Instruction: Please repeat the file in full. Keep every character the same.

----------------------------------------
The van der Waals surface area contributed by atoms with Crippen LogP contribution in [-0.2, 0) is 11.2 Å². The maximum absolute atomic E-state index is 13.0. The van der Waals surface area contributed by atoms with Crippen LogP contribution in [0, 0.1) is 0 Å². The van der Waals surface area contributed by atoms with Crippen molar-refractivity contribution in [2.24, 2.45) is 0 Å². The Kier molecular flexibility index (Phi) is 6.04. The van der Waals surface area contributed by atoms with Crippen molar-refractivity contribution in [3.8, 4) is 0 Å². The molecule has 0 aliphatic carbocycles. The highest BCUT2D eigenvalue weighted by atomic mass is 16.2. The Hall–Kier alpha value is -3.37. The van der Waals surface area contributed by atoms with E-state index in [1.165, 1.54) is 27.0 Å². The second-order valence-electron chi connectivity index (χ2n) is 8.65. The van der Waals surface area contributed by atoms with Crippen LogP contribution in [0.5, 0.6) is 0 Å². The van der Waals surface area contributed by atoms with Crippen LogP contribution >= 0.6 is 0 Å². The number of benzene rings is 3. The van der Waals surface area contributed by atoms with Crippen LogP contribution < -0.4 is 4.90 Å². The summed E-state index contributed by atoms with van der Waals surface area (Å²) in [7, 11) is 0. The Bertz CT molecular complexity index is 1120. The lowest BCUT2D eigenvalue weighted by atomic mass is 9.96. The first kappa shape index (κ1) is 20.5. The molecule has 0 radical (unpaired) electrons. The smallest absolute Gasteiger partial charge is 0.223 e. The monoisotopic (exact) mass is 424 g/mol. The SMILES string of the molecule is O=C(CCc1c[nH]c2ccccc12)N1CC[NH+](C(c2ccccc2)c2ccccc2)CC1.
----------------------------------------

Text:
The van der Waals surface area contributed by atoms with Crippen LogP contribution in [-0.2, 0) is 11.2 Å². The maximum absolute atomic E-state index is 13.0. The van der Waals surface area contributed by atoms with Crippen LogP contribution in [0, 0.1) is 0 Å². The van der Waals surface area contributed by atoms with Crippen molar-refractivity contribution in [2.24, 2.45) is 0 Å². The Kier molecular flexibility index (Phi) is 6.04. The van der Waals surface area contributed by atoms with Crippen molar-refractivity contribution in [3.8, 4) is 0 Å². The molecule has 0 aliphatic carbocycles. The highest BCUT2D eigenvalue weighted by atomic mass is 16.2. The Hall–Kier alpha value is -3.37. The van der Waals surface area contributed by atoms with E-state index in [1.165, 1.54) is 27.0 Å². The second-order valence-electron chi connectivity index (χ2n) is 8.65. The van der Waals surface area contributed by atoms with Crippen LogP contribution in [0.5, 0.6) is 0 Å². The van der Waals surface area contributed by atoms with Crippen LogP contribution >= 0.6 is 0 Å². The number of benzene rings is 3. The van der Waals surface area contributed by atoms with Crippen LogP contribution < -0.4 is 4.90 Å². The summed E-state index contributed by atoms with van der Waals surface area (Å²) in [7, 11) is 0. The Bertz CT molecular complexity index is 1120. The lowest BCUT2D eigenvalue weighted by atomic mass is 9.96. The first kappa shape index (κ1) is 20.5. The molecule has 0 radical (unpaired) electrons. The smallest absolute Gasteiger partial charge is 0.223 e. The monoisotopic (exact) mass is 424 g/mol. The SMILES string of the molecule is O=C(CCc1c[nH]c2ccccc12)N1CC[NH+](C(c2ccccc2)c2ccccc2)CC1.